The data for the last decade reveals that emigration from Israel has slowed markedly and stands at a level comparable to parallel global figures. Both the rate of those emigrating and of the overall immigration balance (the difference between the number of Israelis emigrating and the number of returning Israelis) are in constant and significant decline.

Furthermore, a significant proportion of the emigrants are themselves new immigrants to Israel such that the fluctuation in the number of emigrants can often be attributed to trends of immigration to Israel during those same years. A high rate of emigration was found among Israelis who are graduates of higher education and whose professional advancement almost inevitably involves a tenure of several years at foreign universities. Action must be taken by policy makers to redress this situation and to enable a smooth return for those leaving Israel in general, and particularly for those from the academic sphere.
The prominent communities of Israelis around the world today are in the United States, Germany, and England. The majority of emigrants from Israel move to the US and the Israeli community in America has in recent years become an organized community and even one wielding political power. The community organizations attempt to contend with the weakening Israeli and Jewish identity of the second generation of emigrant Israelis who tend to assimilate fully into the American environment in which they are raised.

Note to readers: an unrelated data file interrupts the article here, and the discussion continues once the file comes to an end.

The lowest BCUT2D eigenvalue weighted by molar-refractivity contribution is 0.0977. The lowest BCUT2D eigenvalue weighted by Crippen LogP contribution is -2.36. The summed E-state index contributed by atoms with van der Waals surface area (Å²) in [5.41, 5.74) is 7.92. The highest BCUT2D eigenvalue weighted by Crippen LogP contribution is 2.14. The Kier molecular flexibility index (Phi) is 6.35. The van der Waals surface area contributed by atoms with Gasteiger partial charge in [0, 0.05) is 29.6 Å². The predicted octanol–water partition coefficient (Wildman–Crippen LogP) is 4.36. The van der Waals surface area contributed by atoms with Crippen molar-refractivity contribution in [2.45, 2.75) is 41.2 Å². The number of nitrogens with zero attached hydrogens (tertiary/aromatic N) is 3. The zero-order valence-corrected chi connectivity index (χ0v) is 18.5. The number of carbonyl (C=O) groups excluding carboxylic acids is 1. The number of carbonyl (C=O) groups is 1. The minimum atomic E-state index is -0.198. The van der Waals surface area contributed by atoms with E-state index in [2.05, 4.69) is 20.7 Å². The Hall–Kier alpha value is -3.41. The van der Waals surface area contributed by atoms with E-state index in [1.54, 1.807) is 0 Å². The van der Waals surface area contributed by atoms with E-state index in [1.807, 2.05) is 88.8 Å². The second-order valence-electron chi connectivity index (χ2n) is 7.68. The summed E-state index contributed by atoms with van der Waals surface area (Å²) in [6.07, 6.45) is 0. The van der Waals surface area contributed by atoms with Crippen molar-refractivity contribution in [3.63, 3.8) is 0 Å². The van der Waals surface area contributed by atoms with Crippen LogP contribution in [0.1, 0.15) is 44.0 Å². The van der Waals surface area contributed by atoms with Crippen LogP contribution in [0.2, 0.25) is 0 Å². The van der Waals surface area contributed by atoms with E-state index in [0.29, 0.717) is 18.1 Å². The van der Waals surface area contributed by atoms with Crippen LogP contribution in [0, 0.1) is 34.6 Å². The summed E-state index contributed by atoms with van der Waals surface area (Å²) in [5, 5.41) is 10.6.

The Israelis in Germany differ from other Israeli emigrants: they are considered as more secular and as possessing views more critical of Israel. While most emigrants from Israel express pride in their Israeliness and frequently ponder returning, a significant segment of the Israelis in Germany left Israel with a negative feeling for the country and do not see themselves returning in the future. Despite the media attention gained by Israelis in Germany, especially those in Berlin, studies conducted in recent years estimate the number of Israelis currently living in Germany at approximately 25 thousand, only about 4% of all Israelis living in the Diaspora.